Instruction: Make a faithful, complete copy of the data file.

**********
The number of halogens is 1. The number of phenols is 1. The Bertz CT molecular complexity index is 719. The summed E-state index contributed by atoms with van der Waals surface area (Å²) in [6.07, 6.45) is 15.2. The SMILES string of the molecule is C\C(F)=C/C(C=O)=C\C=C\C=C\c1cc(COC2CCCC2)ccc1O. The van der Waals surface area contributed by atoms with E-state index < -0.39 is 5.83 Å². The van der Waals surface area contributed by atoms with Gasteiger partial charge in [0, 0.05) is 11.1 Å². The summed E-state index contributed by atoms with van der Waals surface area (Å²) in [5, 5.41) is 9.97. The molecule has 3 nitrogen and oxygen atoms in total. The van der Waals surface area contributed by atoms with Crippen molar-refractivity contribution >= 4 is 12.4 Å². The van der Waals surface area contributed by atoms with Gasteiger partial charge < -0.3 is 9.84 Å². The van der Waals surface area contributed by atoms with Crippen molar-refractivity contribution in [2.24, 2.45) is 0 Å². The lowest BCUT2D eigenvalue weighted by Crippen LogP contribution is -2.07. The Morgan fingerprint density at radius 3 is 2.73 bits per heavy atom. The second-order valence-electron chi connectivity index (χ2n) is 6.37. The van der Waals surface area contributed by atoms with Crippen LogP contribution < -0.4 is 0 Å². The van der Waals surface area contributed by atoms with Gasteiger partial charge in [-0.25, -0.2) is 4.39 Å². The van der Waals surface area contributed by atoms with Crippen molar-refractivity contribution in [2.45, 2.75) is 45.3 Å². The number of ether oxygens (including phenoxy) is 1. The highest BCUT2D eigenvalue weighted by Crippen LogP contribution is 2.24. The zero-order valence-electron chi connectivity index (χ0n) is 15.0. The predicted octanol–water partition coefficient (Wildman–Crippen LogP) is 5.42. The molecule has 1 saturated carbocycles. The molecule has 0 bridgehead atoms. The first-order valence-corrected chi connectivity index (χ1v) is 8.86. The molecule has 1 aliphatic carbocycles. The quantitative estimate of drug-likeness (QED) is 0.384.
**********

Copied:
The number of halogens is 1. The number of phenols is 1. The Bertz CT molecular complexity index is 719. The summed E-state index contributed by atoms with van der Waals surface area (Å²) in [6.07, 6.45) is 15.2. The SMILES string of the molecule is C\C(F)=C/C(C=O)=C\C=C\C=C\c1cc(COC2CCCC2)ccc1O. The van der Waals surface area contributed by atoms with E-state index < -0.39 is 5.83 Å². The van der Waals surface area contributed by atoms with Gasteiger partial charge in [0, 0.05) is 11.1 Å². The summed E-state index contributed by atoms with van der Waals surface area (Å²) in [5, 5.41) is 9.97. The molecule has 3 nitrogen and oxygen atoms in total. The van der Waals surface area contributed by atoms with Crippen molar-refractivity contribution >= 4 is 12.4 Å². The van der Waals surface area contributed by atoms with Gasteiger partial charge < -0.3 is 9.84 Å². The van der Waals surface area contributed by atoms with Crippen molar-refractivity contribution in [2.24, 2.45) is 0 Å². The lowest BCUT2D eigenvalue weighted by Crippen LogP contribution is -2.07. The Morgan fingerprint density at radius 3 is 2.73 bits per heavy atom. The second-order valence-electron chi connectivity index (χ2n) is 6.37. The van der Waals surface area contributed by atoms with Crippen LogP contribution < -0.4 is 0 Å². The van der Waals surface area contributed by atoms with Gasteiger partial charge in [-0.25, -0.2) is 4.39 Å². The van der Waals surface area contributed by atoms with Crippen molar-refractivity contribution in [2.45, 2.75) is 45.3 Å². The number of ether oxygens (including phenoxy) is 1. The highest BCUT2D eigenvalue weighted by Crippen LogP contribution is 2.24. The zero-order valence-electron chi connectivity index (χ0n) is 15.0. The predicted octanol–water partition coefficient (Wildman–Crippen LogP) is 5.42. The molecule has 1 saturated carbocycles. The molecule has 0 bridgehead atoms. The first-order valence-corrected chi connectivity index (χ1v) is 8.86. The molecule has 1 aliphatic carbocycles. The quantitative estimate of drug-likeness (QED) is 0.384.